St. Kate’s to offer new Hmong Studies minor

Photo courtesy of Hui Wilcox

Students can enroll for St. Kate’s Critical Hmong Studies minor beginning fall 2012. Photo courtesy of Hui Wilcox.

Dreams do come true. The new Critical Hmong Studies minor at St. Catherine University has been in the works since the Department of Critical Studies of Race and Ethnicity (CRST) offered a senior seminar on the topic several years ago.

“This really is a collective dream come true for us,” says Assistant Professor Hui Wilcox, “thanks to Pa Der’s leadership — and this is only her first year as a faculty member at St. Kate’s — and thanks the grant from St. Kate’s Internationalization Council.”

Assistant Professor Pa Der Vang was the lead writer on the proposal for the Critical Hmong Studies minor. Recently, she and CRST colleague Hui Wilcox presented the new program at a gathering in the Abigail Quigley McCarthy Center for Women.

Also in attendance was Nancy Heitzeg, department chair, who reported that the minor — to be offered in fall 2012 — was a “good anniversary celebration” for the soon to be decade-old CRST department.

“This minor can be an incredible supplement to any major, and to the liberal arts and health sciences,” says Heitzeg. “Certainly, we are very unique in this respect. Our Critical Hmong Studies minor is the only one in the ACTC [Associated Colleges of the Twin Cities].”

Students who enroll in the minor must complete three required courses and three electives, for a total of 24 credits:

  • “Critical Hmong Studies” will be offered for the first time this fall. The course will engage students in a critical analysis of the changing nature of Hmong culture and Hmong identity worldwide.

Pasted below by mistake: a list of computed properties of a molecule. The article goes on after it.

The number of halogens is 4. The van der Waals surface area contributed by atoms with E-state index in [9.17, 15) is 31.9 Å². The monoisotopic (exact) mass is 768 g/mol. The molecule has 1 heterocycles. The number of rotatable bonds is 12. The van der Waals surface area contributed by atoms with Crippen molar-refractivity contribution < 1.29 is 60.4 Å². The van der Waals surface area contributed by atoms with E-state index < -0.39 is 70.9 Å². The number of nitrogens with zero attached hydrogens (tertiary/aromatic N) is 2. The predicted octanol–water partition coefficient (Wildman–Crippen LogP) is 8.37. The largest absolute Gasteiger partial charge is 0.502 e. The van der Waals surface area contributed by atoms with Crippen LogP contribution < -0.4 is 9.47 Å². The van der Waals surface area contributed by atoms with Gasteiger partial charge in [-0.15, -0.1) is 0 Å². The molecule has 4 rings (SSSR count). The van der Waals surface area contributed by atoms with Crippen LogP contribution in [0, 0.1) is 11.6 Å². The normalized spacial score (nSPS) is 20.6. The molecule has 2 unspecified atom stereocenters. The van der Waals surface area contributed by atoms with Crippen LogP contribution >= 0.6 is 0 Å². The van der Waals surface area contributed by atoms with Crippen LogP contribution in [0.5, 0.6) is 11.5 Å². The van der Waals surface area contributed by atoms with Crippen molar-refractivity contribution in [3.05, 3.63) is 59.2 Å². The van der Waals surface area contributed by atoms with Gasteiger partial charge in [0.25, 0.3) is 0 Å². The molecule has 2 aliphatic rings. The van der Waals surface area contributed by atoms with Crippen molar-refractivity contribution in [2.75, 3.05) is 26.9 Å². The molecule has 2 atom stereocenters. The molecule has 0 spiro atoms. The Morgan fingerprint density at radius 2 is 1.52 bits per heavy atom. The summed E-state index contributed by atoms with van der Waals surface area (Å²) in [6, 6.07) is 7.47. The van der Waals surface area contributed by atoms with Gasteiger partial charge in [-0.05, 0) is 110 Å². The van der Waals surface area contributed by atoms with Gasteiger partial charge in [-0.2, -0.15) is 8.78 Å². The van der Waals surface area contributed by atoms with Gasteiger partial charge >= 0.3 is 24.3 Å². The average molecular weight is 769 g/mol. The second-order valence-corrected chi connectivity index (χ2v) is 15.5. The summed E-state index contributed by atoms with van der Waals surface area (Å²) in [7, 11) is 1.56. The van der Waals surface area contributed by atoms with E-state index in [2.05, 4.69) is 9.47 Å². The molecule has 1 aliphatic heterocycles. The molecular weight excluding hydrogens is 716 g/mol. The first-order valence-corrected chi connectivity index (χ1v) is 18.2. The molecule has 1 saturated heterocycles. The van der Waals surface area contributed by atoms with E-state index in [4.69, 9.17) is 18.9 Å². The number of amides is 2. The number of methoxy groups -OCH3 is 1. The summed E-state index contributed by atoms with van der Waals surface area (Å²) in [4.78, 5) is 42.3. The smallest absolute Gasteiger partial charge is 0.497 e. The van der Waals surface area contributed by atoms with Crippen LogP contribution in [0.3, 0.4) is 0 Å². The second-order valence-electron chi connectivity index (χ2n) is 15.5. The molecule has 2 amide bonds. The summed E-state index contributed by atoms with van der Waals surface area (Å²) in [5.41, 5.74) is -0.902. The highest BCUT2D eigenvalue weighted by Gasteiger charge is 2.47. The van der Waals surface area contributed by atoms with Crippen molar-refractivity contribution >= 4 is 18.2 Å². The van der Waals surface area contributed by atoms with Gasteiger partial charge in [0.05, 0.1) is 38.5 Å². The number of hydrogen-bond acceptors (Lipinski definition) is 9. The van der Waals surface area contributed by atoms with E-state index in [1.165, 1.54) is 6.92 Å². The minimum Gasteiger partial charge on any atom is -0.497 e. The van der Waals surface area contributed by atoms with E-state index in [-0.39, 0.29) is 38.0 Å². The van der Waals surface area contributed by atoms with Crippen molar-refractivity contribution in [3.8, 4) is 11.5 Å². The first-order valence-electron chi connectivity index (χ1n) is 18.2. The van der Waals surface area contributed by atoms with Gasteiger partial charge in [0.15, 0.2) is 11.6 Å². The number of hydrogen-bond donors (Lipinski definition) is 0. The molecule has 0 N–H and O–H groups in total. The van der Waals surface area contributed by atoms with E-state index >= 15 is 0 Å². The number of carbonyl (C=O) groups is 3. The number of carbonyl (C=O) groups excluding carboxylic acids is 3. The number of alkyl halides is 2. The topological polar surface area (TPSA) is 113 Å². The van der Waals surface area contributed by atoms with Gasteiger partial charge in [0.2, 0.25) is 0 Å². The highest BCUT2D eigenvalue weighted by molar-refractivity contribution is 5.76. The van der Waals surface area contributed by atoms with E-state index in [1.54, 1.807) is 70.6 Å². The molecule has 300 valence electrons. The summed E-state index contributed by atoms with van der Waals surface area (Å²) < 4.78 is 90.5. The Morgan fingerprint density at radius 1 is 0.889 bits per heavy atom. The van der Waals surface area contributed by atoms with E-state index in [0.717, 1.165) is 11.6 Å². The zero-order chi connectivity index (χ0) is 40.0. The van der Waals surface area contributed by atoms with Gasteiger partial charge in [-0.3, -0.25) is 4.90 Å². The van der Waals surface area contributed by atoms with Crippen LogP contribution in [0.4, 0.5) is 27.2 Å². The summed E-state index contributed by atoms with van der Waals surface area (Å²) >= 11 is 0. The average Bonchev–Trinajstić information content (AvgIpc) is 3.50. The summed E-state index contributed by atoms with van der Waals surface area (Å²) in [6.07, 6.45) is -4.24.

• “Asian American Identities” will be offered for the first time in spring 2013. This course will engage students in a critical analysis of the multiple, fluid and intersecting identities of members of the Asian diaspora — beginning with Asian immigration to the United States in the 1800s through the existence of multi-generational families in the present day.
  • “Foundations of Critical Studies of Race and Ethnicity” provides an overview of the key concepts and issues in the interdisciplinary study of race and ethnicity.
  • Elective courses include “Intermediate Hmong,” “Sociology of Immigration,” “Literature of the American Immigrant Experience” and study abroad, among others.

“St. Kate’s Critical Hmong Studies minor is for everyone, including Hmong students who want to learn more about their culture and students who will work with the Hmong community,” explains Vang.

The Twin Cities has the highest urban concentration of Hmong in the world — with nearly 70,000 first-, second- and third-generation Hmong who have varying perspectives on their culture, she says.

“So, students will work with Hmong consumers in some capacity,” she adds. “They will have them as patients and clients. With this new minor, our students will become better service providers.”

By Pauline Oo